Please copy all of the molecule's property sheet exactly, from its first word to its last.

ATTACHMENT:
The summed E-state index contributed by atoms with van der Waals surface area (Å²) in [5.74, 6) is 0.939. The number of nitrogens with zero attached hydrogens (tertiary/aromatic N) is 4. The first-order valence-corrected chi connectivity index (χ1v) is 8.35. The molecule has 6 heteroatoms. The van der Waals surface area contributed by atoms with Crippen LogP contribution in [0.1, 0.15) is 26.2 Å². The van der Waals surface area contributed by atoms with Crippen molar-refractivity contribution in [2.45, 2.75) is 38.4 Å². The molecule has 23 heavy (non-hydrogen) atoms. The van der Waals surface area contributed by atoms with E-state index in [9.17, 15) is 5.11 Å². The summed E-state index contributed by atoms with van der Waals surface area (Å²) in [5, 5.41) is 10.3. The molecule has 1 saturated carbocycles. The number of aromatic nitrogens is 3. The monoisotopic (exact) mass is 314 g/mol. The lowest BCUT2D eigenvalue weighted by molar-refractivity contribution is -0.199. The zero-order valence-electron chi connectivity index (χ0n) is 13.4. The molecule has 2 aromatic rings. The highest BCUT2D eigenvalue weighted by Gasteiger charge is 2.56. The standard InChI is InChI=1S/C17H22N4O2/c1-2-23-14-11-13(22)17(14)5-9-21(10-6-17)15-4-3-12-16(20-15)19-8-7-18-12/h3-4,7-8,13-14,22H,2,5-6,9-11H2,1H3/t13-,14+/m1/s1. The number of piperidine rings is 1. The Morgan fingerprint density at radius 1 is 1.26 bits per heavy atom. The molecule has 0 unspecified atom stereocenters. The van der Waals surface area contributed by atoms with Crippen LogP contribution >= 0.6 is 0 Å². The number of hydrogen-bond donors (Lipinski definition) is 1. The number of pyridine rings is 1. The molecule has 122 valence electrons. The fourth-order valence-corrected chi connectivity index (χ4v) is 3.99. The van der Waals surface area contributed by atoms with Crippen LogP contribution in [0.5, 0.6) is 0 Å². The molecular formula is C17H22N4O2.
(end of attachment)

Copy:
The summed E-state index contributed by atoms with van der Waals surface area (Å²) in [5.74, 6) is 0.939. The number of nitrogens with zero attached hydrogens (tertiary/aromatic N) is 4. The first-order valence-corrected chi connectivity index (χ1v) is 8.35. The molecule has 6 heteroatoms. The van der Waals surface area contributed by atoms with Crippen LogP contribution in [0.1, 0.15) is 26.2 Å². The van der Waals surface area contributed by atoms with Crippen molar-refractivity contribution in [2.45, 2.75) is 38.4 Å². The molecule has 23 heavy (non-hydrogen) atoms. The van der Waals surface area contributed by atoms with E-state index in [9.17, 15) is 5.11 Å². The summed E-state index contributed by atoms with van der Waals surface area (Å²) in [5, 5.41) is 10.3. The molecule has 1 saturated carbocycles. The number of aromatic nitrogens is 3. The monoisotopic (exact) mass is 314 g/mol. The lowest BCUT2D eigenvalue weighted by molar-refractivity contribution is -0.199. The zero-order valence-electron chi connectivity index (χ0n) is 13.4. The molecule has 2 aromatic rings. The highest BCUT2D eigenvalue weighted by Gasteiger charge is 2.56. The standard InChI is InChI=1S/C17H22N4O2/c1-2-23-14-11-13(22)17(14)5-9-21(10-6-17)15-4-3-12-16(20-15)19-8-7-18-12/h3-4,7-8,13-14,22H,2,5-6,9-11H2,1H3/t13-,14+/m1/s1. The number of piperidine rings is 1. The Morgan fingerprint density at radius 1 is 1.26 bits per heavy atom. The molecule has 0 unspecified atom stereocenters. The van der Waals surface area contributed by atoms with Crippen LogP contribution >= 0.6 is 0 Å². The number of hydrogen-bond donors (Lipinski definition) is 1. The number of pyridine rings is 1. The molecule has 122 valence electrons. The fourth-order valence-corrected chi connectivity index (χ4v) is 3.99. The van der Waals surface area contributed by atoms with Crippen LogP contribution in [0.5, 0.6) is 0 Å². The molecular formula is C17H22N4O2.